Umakant Sharma

All India Institute of Medical Sciences, New Delhi, NCT, India

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Publications (11)16.74 Total impact

  • Sarman Singh, Umakant Sharma, Jyotsna Mishra
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    ABSTRACT: BACKGROUND AND OBJECTIVES: Because of the developing resistance of Mycobacterium species against currently available anti-mycobacterial drugs, there is an urgent need for new drug development. In this study, we have evaluated the in vitro anti-mycobacterial activity of Plumeria bicolor extract and its phytoconstituents- plumericin and isoplumericin against multi-drug resistance Mycobacterium tuberculosis. METHODS: The in vitro anti-mycobacterial activity of chloroform extract of Plumeria bicolor, plumericin and isoplumericin were tested against Mycobacterium tuberculosis (H37Rv) and four multi drug resistant (MDR) clinical isolates by measuring the minimum inhibitory concentration (MIC) using MTT (Tetrazolium bromide [3-(4, 5-dimethylthiazol-2-yl)-2,5-diphenyl-tetrazolium bromide) assay. The extract and both compounds were further evaluated by standard assay procedures to determine their minimum bactericidal concentration (MBC). Cytotoxicity of these compounds was performed against J774G8 murine macrophage cell lines. The activity was represented in the mean (±SD) of duplicate samples from three independent assays. RESULTS: Plumericin showed better activity against pan sensitive as well as four MDR strains of M. tuberculosis with MIC values of 2.1±0.12, 1.3±0.15, 2.0±0.07, 1.5±0.13 & 2.0±0.14 μg/mL and MBC values of 3.6±0.22, 2.5±0.18, 3.8±0.27, 2.9±0.20 & 3.7±0.32 μg/mL than isoplumericin, respectively. Interestingly, both isolated active compounds showed an advantage over rifampicin (80 times) and isoniazid (8 times) by being highly active against the MDR strains. The extract and both compounds were found to be non toxic against J774G8 macrophages up to the used concentrations. CONCLUSION: Plumericin showed more potent activity than isoplumericin. The excellent activity of these compounds against MDR strains opens a possibility of obtaining new anti-mycobacterial drug candidate in near future.
    Pulmonary Pharmacology &amp Therapeutics 01/2013; · 2.54 Impact Factor
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    ABSTRACT: This study evaluated the in vitro antifungal activity of the chloroform extract of Plumeria bicolor and its phytoconstituents plumericin and isoplumericin against Candida species and Cryptococcus neoformans by measuring the Minimum Inhibitory Concentration (MIC) and Minimum Fungicidal Concentration (MFC). Plumericin's consistently high activity against Candida albicans, C. krusei, C. glabrata, C. tropicalis and Cryptococcus neoformans was more potent than isoplumericin and the standard antifungal drug nystatin suggesting its potential as a drug candidate for candidiasis and cryptococcosis.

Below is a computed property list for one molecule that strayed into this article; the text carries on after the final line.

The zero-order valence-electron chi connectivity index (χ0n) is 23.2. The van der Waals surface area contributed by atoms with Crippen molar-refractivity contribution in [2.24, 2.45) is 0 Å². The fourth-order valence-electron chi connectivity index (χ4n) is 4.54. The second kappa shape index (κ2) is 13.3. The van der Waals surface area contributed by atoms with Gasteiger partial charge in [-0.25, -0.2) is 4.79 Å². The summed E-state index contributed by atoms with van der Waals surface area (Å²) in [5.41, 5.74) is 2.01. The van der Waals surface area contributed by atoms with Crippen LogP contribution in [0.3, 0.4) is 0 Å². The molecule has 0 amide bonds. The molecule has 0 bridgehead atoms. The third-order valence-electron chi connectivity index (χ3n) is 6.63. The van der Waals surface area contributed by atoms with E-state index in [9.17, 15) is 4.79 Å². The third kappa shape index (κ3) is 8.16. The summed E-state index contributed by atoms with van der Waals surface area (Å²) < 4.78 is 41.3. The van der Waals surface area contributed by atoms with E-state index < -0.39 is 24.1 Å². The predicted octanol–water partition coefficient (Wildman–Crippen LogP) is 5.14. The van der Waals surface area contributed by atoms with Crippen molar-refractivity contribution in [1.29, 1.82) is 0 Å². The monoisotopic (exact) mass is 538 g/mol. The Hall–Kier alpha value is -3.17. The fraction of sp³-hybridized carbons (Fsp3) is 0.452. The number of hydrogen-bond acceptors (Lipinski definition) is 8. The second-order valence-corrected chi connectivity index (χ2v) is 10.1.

Natural product communications 11/2011; 6(11):1567-8. · 0.96 Impact Factor
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    ABSTRACT: The severe toxicity, exorbitant cost and emerging resistance of Leishmania species against most of the currently used drugs underscores the urgent need for the alternative drugs. The present study evaluates in vitro anti-leishmanial activity of Plumeria bicolor and its isolated compounds. The in vitro anti-parasitic activity of chloroform extract of Plumeria bicolor, plumericin and isoplumericin were tested alongwith appropriate controls against promastigote and amastigote forms of Leishmania donovani using 96 well microtiter plate. The concentration used for assessing the anti-leishmanial activity of extract of Plumeria bicolor and both isolated compounds were 100 μg/ml and 15 μM, respectively. The viability of the cells was assessed by MTT assay. The cytotoxicity of these compounds was performed against J774G8 murine macrophage cells lines at the concentration of 30 μM. The Plumeria bicolor extract showed activity with the IC 50 of 21±2.2 and 14±1.6 μg/ml against promastigote and amastigote forms of L. donovani, respectively. Plumericin consistently showed high activity with the IC 50 of 3.17±0.12 and 1.41±0.03 μM whereas isoplumericin showed the IC50 of 7.2±0.08 μM and 4.1±0.02 μM against promastigote and amastigote forms, respectively. Cytotoxic effect of the chloroform extract of P. bicolor, plumericin and isoplumericin was evaluated in murine macrophage (J774G8) model with CC50 value of 75±5.3 μg/ml, 20.6±0.5 and 24±0.7 μM, respectively. Our results indicated that plumericin showed more potent activity than isoplumericin and might be a promising anti-leishmanial agent against L. donovani.